Nursing Home Failure to Diagnose Sepsis Lawyers

Each year, around 25,000 nursing home residents die in hospitals while suffering from sepsis, a life-threatening illness caused by the body’s response to an infection. The shame of it is that most of these infections are preventable before sepsis develops, and sepsis should always be diagnosed in its early stages by the timely intervention of a well-staffed and attentive nursing home. Once sepsis develops, it can be especially deadly for nursing home residents — those over 65 and with compromised immune systems are most at risk.

The blame for this problem was laid at the feet of nursing home protocol in a devastating 2018 report by Chicago Tribune/Kaiser Health News reporters. The investigation found that 72 percent of nursing homes in the US have been cited for not having or not adhering to an infection-control program.

How Sepsis Develops in Nursing Homes

In nursing homes, sepsis can be caused by any of the following:

  • Unsanitary living conditions
  • Unsanitary equipment
  • Poor personal hygiene
  • Infected bedsores and pressure wounds
  • Poorly maintained or broken catheters
  • Urinary tract infections

How Inadequate Staffing Can Cause Sepsis and Prevent Diagnosis

As sepsis is often the result of infections caused by nursing home negligence, so too can a failure to diagnose sepsis result from this negligence. Although a lack of training is behind many failures to diagnose, so too is a lack of adequate staffing, which can make the recommended care to prevent infections difficult.

Despite a federal study recommending that each nursing home resident receive 4.1 hours of nursing time per day, there are no regulations that enforce this. In a field where a facility’s most highly trained staff have turnover rates as high as 93 percent, familiarity with individual patients can also be a challenge.

Understaffing can contribute to sepsis and its diagnosis in the following ways:

  • A lack of attention given to immobile patients, who need staff-assisted repositioning on a regular basis to stave off bedsores
  • Inconsistent monitoring of vulnerable patients for infection
  • A lack of education and training in newly-acquired staff
  • A lack of familiarity with more at-risk patients
  • Inexperience in dealing with sepsis
  • Misdiagnosing sepsis as the flu

Signs of Sepsis

The Sepsis Alliance recommends that caregivers use the “It’s About TIME” acronym to determine if they should be concerned about sepsis. The TIME acronym stands for:

  • Temperature: Is the resident’s temperature higher or lower than normal?
  • Infection: Does the resident have signs or symptoms of an infection?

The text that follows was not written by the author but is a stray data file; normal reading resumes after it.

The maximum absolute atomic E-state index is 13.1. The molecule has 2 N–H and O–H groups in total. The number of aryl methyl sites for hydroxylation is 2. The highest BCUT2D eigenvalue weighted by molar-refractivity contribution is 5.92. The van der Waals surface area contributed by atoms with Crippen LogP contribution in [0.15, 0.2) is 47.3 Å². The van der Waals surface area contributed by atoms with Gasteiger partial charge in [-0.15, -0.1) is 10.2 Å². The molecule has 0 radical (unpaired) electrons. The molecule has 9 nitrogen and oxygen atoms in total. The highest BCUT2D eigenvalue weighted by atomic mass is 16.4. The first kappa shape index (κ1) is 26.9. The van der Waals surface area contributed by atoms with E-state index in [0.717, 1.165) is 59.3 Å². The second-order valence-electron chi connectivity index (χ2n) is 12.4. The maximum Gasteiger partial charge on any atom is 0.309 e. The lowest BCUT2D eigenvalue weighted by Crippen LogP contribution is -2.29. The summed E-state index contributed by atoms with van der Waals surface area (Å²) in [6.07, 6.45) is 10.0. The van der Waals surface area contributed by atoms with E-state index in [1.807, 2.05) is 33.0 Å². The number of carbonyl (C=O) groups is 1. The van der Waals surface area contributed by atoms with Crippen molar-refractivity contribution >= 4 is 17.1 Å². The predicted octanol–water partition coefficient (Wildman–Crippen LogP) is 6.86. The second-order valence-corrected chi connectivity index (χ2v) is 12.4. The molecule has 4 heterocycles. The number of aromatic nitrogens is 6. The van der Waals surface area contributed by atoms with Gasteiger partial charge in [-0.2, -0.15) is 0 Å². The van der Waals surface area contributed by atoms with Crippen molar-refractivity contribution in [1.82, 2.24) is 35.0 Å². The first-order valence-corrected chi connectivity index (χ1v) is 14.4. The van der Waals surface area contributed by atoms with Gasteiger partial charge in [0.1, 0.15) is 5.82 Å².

• Mental decline: Is the resident confused, sleepy or have difficulty waking up?
  • Extremely ill: Does the resident complain of severe pain, discomfort or say that they might not recover?

If a nursing home resident has a combination of these symptoms, it could indicate sepsis, and a need for immediate treatment.

The Dangers of Undiagnosed Sepsis

About 30 percent of all patients diagnosed with sepsis die, and another 50 percent suffer from post-sepsis syndrome. These numbers are higher in the elderly and immunocompromised — and near fatal in those who don’t receive a timely diagnosis.

Sepsis has three stages:

  • Sepsis: The first stage is treatable with attention and proper treatment.
  • Severe sepsis: The second stage is marked by symptoms that indicate organ failure, such as decreased urine output, abrupt mood or cognitive shifts, decreased platelet count, difficulty breathing, abnormal heart rate or abdominal pain.
  • Septic shock: The third stage has all the signs and symptoms of severe sepsis — plus extremely low blood pressure that doesn’t respond to simple fluid replacement. Septic shock often leads to death.

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When to Consult with an Experienced Malpractice Attorney

In a good nursing home, sepsis is often avoidable. A failure to diagnose sepsis in an accurate and timely fashion is wholly avoidable, and often comes down to cost-cutting issues within the facility’s control, such as appropriate staffing and regular monitoring.

The best course of action if you feel that nursing home negligence has caused harm to you or a loved one is to consult with skilled attorneys like those at McEldrew Purtell as soon as possible. With 30 years of experience in medical malpractice, McEldrew Purtell is well suited to evaluate the situation and help determine if the injury suffered involved acts of negligence.

To schedule a meeting for a free consultation, fill out our form or call us directly at (215) 545-8800.